Are Magpies Crows? – The answer and facts revealed

There are some similarities between Magpies and Crows. If you compare them side-by-side, there are many things they have in common, including body shape and color. But are magpies in fact crows or are they even related?

Magpies are in fact crows. They are part of the Corvidae family which includes Magpies, Jays, Ravens, Treepies, Nutcrackers, Choughs, Jackdaws, Piapiacs, and Crows. This bird family is referred to in many trusted texts including The Handbook Of Birds Of The World as the crow family.

Continue reading to learn more about the similarities between magpies and crows. We will also look at the other species in the Corvidae family and discover the surprising origin of this very intelligent bird group.

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Corvidae Family Traits

Bird species that belong to the Corvidae family are identified by the following traits:

  • They have black, white, gray, blue, or green plumage. These colorings are often in bold, large patterns, and have some silky iridescence.
  • Their wings are rounded.
  • Their tails range from medium in crows and ravens to long in magpies.
  • Their bodies are medium to extremely large (the Common Raven being the largest), egg-shaped, and often with a hunched posture.
  • Their bills are medium length often with feathers covering the nostrils.
  • They have large heads and thick necks.
  • Their legs are medium to long.
  • They have large feet with long claws.
  • The sexes are generally similar.
  • They are very intelligent.
A House Crow – image by Szymon Bartosz from Getty Images

Some corvids have been linked to death. Discover more about this in this article.

What’s The Difference Between A Magpie And A Crow?

So if magpies are actually crows, then why call them magpies? What is the difference between a magpie and a crow?

There are obvious genetic differences between the two species but as I don’t have access to a lab or any of the equipment I would need to be able to test this, I’m not going to discuss those here. What we are going to explore are the visual and audible differences between crows and magpies.

A Yellow-billed Magpie (endemic to California) – image by hstiver from Getty Images

Visual Differences

Visually, magpies have long, rounded tails, while those of crows are shorter and more wedge-shaped.

Black-billed magpie (left) and American Crow (right)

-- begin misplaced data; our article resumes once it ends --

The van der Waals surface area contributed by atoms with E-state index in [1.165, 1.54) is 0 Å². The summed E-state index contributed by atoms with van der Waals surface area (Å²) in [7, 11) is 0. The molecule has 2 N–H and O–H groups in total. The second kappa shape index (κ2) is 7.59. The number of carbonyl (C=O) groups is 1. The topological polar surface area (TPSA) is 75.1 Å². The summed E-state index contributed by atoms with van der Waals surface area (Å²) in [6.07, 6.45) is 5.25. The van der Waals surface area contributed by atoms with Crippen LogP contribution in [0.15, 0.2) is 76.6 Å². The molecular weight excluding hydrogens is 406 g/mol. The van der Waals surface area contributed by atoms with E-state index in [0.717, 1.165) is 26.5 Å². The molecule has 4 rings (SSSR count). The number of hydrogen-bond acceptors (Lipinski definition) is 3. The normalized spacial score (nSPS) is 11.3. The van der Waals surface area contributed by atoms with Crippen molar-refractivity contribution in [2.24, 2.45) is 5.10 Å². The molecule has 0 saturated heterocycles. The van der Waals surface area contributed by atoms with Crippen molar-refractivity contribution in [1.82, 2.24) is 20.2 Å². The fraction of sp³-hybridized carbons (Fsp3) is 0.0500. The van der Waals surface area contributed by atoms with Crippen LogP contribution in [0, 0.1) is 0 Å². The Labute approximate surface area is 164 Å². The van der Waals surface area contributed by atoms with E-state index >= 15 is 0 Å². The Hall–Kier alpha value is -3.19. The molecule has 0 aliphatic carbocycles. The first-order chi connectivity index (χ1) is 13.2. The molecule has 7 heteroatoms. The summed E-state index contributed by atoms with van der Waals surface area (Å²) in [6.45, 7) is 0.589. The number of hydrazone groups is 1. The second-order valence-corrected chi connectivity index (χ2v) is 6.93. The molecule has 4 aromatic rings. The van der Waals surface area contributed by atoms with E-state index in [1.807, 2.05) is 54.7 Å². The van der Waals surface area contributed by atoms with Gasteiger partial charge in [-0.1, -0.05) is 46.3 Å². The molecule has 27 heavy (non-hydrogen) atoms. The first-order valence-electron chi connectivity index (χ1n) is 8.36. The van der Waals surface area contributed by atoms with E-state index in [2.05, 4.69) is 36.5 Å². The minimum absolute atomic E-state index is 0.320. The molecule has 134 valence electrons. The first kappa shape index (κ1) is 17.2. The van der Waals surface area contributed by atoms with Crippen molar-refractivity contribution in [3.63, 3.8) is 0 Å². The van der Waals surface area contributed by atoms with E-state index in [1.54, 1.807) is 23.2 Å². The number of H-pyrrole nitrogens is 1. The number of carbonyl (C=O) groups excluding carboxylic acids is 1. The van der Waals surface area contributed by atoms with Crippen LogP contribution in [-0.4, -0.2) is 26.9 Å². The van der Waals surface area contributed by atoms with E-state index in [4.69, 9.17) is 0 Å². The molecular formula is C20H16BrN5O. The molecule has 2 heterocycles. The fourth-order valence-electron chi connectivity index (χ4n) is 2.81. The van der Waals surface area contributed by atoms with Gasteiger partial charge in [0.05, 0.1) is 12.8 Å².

In flight, the differences in their tail shapes are even more pronounced. Below you can also see the white patches on the wings of the black-billed magpie when seen from underneath.

Magpies also tend to have more slender bodies whereas crows are more robust.

Generally, magpies are also more colorful than crows; they are shades of blue, gray, chestnut, and even greens and reds as in the case of the Cissa genus of Asia.

A Common-green Magpie (Cissa chinensis) – image by kajornyot from Getty Images

This does not mean that all crows are black, some have brown, white, or gray patches, and their iridescent black plumage can look violet, mauve, or other shades when it catches the light.

Discover why some crows are black in this article here on the site.

Audible Differences

In addition to looking slightly different from each other, magpies and crows also make different sounds.

You would be hard-pressed to find a person on the planet that does not know the sound of a crow. Their distinctive cawing sounds have been used in many Hollywood horror movies and tv shows about witchcraft or superstitions.

American Crow – image by mirceax from Getty Images
American Crow – recorded by Thomas Magarian from

This is not to say that all crows sound like this, they most certainly do not. Many crows have beautiful, melodic songs, such as the Banggai Crow from Sulawesi, Indonesia:

Banggai Crow. Jo Ibo Lausala, CC BY 4.0, via Wikimedia Commons
Banggai Crow – recorded by Andrew Spencer in Kokolomboi, Peleng – above the village. From

The Cuban crow has taken cawing to another level and even sounds as though it may be uttering entire sentences:

Cuban Crow – image by Neil Bowman from Getty Images